Committee for cooperation of the Czech Republic with Joint Institute for Nuclear Research Login
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The Joint Institute for Nuclear Research (JINR) is an international intergovernmental scientific research organisation founded 26.03. 1956 by 12 countries of Central and Eastern Europa.
In 1947 a group led by I.V. Kurchatov initiated the construction of charged particle accelerator (680 MeV synchrocyclotron). It was decided that it will be built on the banks of the Volga river - 120 km north of Moscow. The accelerator was completed in 1949 and became the basic facility of the Institute of Nuclear Problems (INP), headed by physicists and M.G. Meshcherjakov and V.P. Dzhelepov. As another institute was established in Dubna Electro-physical Laboratory of the Academy of Sciences of the USSR (EFLAN) led by V.I. Veksler.
In 1954, near Geneva, the European Organization for Nuclear Research (CERN) was established, which unified the efforts of countries in Western Europe towards the study of the fundamental properties of microworld.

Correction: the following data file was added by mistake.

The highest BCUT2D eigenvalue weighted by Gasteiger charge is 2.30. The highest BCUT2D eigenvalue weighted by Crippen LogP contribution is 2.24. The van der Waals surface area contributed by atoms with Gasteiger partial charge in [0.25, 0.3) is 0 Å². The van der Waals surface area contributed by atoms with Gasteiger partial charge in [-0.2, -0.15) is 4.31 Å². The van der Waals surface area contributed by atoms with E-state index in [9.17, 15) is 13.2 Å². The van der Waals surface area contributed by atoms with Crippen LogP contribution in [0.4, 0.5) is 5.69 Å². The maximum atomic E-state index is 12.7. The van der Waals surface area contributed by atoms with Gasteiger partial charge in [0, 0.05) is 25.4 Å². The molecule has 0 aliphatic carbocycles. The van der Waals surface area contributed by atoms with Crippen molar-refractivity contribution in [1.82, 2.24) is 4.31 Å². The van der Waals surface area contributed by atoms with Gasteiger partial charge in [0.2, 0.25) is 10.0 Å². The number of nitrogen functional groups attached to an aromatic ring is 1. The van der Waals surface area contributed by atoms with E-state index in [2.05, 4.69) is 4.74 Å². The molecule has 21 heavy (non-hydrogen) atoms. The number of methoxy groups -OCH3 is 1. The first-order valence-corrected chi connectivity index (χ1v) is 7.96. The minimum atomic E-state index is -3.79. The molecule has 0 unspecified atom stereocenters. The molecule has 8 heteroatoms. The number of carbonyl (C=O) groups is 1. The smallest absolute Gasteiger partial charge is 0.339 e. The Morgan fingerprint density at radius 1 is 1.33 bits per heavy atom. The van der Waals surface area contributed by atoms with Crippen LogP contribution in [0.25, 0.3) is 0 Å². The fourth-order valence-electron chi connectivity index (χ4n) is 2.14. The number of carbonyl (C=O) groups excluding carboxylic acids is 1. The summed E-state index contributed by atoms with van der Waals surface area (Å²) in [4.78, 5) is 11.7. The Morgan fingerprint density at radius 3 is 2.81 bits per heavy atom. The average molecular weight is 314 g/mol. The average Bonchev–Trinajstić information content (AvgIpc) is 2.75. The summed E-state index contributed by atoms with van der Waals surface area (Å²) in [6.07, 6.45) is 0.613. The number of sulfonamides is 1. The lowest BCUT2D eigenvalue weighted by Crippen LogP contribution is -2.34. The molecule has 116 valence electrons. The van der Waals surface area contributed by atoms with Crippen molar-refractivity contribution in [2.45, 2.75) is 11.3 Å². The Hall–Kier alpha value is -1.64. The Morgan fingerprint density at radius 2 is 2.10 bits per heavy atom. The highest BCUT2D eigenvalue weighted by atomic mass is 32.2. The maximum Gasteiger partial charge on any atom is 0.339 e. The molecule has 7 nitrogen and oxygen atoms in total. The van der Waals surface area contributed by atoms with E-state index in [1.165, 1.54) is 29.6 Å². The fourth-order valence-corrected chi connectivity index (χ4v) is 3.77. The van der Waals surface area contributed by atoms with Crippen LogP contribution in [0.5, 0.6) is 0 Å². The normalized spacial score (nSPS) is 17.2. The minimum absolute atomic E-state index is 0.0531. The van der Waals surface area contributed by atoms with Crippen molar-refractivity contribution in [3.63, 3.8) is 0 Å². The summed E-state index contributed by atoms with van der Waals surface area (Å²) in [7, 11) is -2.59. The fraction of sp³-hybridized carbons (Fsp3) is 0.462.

In response to the creation of CERN the countries of Central and Eastern Europe founded JINR, which was based on INP and EFLAN institutions already existing in Dubna.
Czechoslovakia was among the founding members of JINR. Czechoslovakia has always had an important position in the JINR, as evidenced by the appointment of a prominent Czechoslovak scientists into management positions, e.g. deputy director of JINR gradually became prof. V. Votruba, prof. I. Úlehla, prof. Č. Šimáně and dr. M. Gmitro or the deputy head of the laboratories became Prof. V. Petržílka, dr. J. Perneger and others.
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Committee for cooperation of CR with JINR
Na Truhlářce 39/64
180 00 Prague
Czech Republic

Tel.: +420 266 177 235
E-mail: dubna@ujf.cas.cz
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Zalom Peter Mgr. Ph.D.
Tichý Pavel Ing. Ph.D.
Krausová Ivana RNDr.
Kubančák Ján Ing.
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Ministr školství ke spolupráci ČR s SÚJV
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RIB experiments using the new facilites ACCULINNA-2@DRIBS and SuperFRS@FAIR
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The full structure of the KLL Auger spectrum of La observed in the radioactive decay of Ce-139 in a solid matrix
For the first time, the KLL Auger spectrum of La (Z = 57) following the electron capture decay of radioactive 139,141Ce in a solid source was measured. The all nine basic spectrum components were resolved and their energies and relative intensities were d